Friday, February 19, 2021

Seán Martin, John O’Connor, Francis Cooney and Damian Killoran outside the dressing rooms at Kilronan Park, Ballyfarnon.


By Kevin Egan

All across the midlands right now, particularly in the communities close to Lanesboro and Shannonbridge, communities are trying to envisage what their future will look like in the absence of a major employer that has offered a livelihood to so many people for generations.

In Roscommon’s most northerly outposts around Keadue, Arigna and Ballyfarnon, that’s a reckoning they’ve been through already with the decline of the mining industry. Over 30 years have passed since the closure of the Arigna mines, and having lived through that turmoil, Damian Killoran has dedicated a lifetime to making sure that the other half of the parish’s identity — St. Ronan’s GAA Club — continues to thrive and survive.

“It was always a thing when you were playing for St. Ronan’s, fellas saying to you ‘ye should just stick to the mining lads, don’t be trying to play football’. It even happened in underage games, which made no sense at all!” he recalled.

“It was a strange thing to say for a lot of reasons, but mainly because we were proud of the mines, proud of being able to work locally and to raise families here, and if it was meant as an insult, we didn’t take it that way,” he continued.

The mines came and went, but Killoran’s involvement with his club remained constant. Underage coaching evolved into coaching the club’s leading adult teams. A variety of committee roles also came his way, before in recent years he and a handful of others took on the challenge of maintaining Kilronan Park, a task he takes immense pride in.

“We’ve had some great days in this club and while I didn’t feature in a lot of the bigger games during my playing days, I was always stuck in the middle of the craic afterwards, and like so many other people, you find that the club becomes a way of life for you,” he highlighted.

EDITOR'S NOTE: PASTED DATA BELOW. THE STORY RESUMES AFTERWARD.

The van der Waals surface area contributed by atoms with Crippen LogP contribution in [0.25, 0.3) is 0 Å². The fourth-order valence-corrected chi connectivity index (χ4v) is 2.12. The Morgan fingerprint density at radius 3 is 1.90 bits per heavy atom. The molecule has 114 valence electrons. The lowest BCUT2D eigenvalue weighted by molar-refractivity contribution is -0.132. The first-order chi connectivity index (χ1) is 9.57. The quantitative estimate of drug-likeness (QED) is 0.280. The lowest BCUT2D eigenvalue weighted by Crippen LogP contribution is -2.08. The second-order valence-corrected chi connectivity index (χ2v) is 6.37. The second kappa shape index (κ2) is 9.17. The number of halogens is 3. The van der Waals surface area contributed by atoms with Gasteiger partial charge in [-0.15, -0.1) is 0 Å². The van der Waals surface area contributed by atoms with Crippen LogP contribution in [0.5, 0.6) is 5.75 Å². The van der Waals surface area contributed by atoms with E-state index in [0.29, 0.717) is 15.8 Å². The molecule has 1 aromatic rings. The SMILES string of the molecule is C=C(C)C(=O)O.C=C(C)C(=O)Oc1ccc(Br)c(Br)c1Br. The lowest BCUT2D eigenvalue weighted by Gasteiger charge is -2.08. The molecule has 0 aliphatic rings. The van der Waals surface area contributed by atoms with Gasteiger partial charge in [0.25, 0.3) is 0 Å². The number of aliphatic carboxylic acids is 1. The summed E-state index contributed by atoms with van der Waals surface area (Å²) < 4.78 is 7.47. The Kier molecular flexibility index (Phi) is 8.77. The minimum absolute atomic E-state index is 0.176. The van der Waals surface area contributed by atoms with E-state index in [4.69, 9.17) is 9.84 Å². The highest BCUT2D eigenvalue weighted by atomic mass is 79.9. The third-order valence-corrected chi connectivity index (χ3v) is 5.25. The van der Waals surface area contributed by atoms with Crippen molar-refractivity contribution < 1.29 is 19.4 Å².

“A lot of the jobs I’ve had in the club, you didn’t have to go looking for them, they just found you, but you’d never be sorry you took anything on, you always enjoyed it,” he enthused.

When he takes this call, he’s not long back from the field having been busy clearing out gutters, and he’ll be back the next day for some pitch maintenance work.

“There’s myself, Sean (Martin), John (O’Connor) and Francis (Cooney), and we have our own craic between us. We don’t get a lot of high-profile games here, there are only a few clubs local to us and they’re spread across the different grades so we’re not the ideal neutral venue too often, but obviously hosting our own championship games is a big deal to us, and there is plenty of underage activity here. The ladies’ club is new on the scene but they’re going well and making great progress, so we’re all delighted with that and it’s great to be able to facilitate them too.

“We have had some memorable occasions. Donegal were here the year after they won the All-Ireland and Kerry came up for a game too, so Kilronan Park has hosted some great players down the years,” he recalled.

He can acknowledge however that when it comes to the future, there’s a lot of work to be done to ensure St. Ronan’s GAA Club doesn’t go the same way as the local mines.

“Obviously it’s ideal if you can stand alone as a club, but that’s not easy for any small rural area, and there are lots of clubs that will find it difficult.

“Amalgamation is something that we’ll have to think about, it’s a discussion that’s come up before and I’m sure it will again in the next year or two. There are too many people around here who have put their heart and soul into St. Ronan’s for too long, and whatever it takes to keep Kilronan Park open and full of activity, that’s what we’ll do,” he concluded.




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